Tuesday, February 24, 2009

Paula West at The Rrazz Room

We're just about at the mid-point of Paula West's seven-week run in San Francisco. I wish I'd gotten to the Rrazz Room earlier, so you'd have more time to plan an evening with this incredibly honest and powerful singer. But that means you still have three weeks to take advantage of this opportunity.

I'd seen West a year ago, in the same venue. But on that night, I think I was so taken by her trio of backup singers that I didn't get the full impact of what this woman brings to the stage. When she feels a song -- and she seems to feel all of them -- she doesn't let that feeling go. She spends time with it, and searches for a way to share it with you. It's almost like she's a hostess, inviting you in to share the song with her -- the way she knows it.

She started with "New World Coming" (made famous by Nina Simone and Mama Cass Elliott), which resonated nicely after tonight's speech to Congress by President Obama.

But it was the second tune she and the George Mesterhazy Quartet played that really hooked me: an amazing version of "The Beat Goes On." The way she played with the beat during the refrain, "drums keep poundin' rhythm to the brain" was absolutely magical.

She also does terrific versions of "Gentle On My Mind," some Rodgers and Hart and a Cole Porter song I'd never heard before, "You've Got That Thing," that includes healthy dollops of the Porter wit:

"You've got what Adam craved when he
With love for Eve was tortured
She only had an apple tree
But you, you've got an orchard

You've got those ways, those taking ways
That make me rush off to Cartier's
For a wedding ring, you've got that thing"

When she puts her stamp on Dylan's "The Times They Are a-Changin'," you'll hear the song in ways you never have. She sings it as if she could change the world herself, just with this one song, on this one night, singing it for just one person: you. Her "Brother Can You Spare a Dime?" is heartfelt without being sappy and she brings out all the pain of a once-lush, now dessicated, love in Lennon & McCartney's "For No One."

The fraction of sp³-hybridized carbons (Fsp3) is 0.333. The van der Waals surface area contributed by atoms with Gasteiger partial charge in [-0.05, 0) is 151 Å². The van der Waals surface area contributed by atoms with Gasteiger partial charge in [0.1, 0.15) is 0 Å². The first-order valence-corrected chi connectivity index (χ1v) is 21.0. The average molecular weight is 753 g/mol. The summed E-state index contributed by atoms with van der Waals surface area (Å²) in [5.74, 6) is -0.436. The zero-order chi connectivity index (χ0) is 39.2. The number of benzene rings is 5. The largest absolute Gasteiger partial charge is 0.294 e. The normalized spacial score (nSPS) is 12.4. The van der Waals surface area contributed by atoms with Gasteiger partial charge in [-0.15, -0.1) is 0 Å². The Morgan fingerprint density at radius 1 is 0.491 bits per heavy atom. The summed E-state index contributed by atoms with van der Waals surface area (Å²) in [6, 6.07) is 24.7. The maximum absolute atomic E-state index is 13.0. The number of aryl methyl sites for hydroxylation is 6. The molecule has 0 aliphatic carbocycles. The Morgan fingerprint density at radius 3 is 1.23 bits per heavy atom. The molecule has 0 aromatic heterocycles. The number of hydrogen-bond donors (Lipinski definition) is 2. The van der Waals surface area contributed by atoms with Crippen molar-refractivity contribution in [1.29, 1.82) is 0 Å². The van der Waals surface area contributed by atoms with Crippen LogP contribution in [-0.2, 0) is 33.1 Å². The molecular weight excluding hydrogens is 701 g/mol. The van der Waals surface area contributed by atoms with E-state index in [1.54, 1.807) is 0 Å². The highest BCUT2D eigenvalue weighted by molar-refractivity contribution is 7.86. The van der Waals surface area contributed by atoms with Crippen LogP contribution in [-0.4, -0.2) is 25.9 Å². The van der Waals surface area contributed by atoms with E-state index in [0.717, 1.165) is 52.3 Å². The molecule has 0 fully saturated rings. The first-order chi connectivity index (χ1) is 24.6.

Plus the band behind her is worth listening to all on their own. Especially pianist and arranger Goerge Mesterhazy.

If you live in the Bay Area, go. She'll be at The Rrazz Room until March 22. If you don't live in the Bay Area, get here. (Although she also plays New York with some regularity -- if memory serves, at The Oak Room at The Algonquin. Here's what the New York Times had to say about her rendition of two of my favorites from the show:

"The peppy martial pulse of “The Beat Goes On,” the 1967 Sonny and Cher anthem for flower children, has been atomized and turned into polyrhythmic jazz. As she delivered the song at Tuesday’s opening-night show in staccato, syncopated phrases, the George Mesterhazy Quartet injected it with Afro-Cuban heat. Her dark clotted voice transformed a carefree hippie strut celebrating changing fashion into an ominous reflection on the relentless drive of history. This is it, it’s now or never, get ready, she implied; heavy turbulence lies ahead.

"Later in the show Bob Dylan’s 1964 anthem, “The Times They Are A-Changin’” picked up the theme. As Ms. West bore down on the prophetic lyrics, images flashed to mind of an emerging topsy-turvy order in which hierarchies are reversed and bankrupt financiers and corrupt politicians find themselves either in prison or on the streets.")

Do go. Soon as you can.

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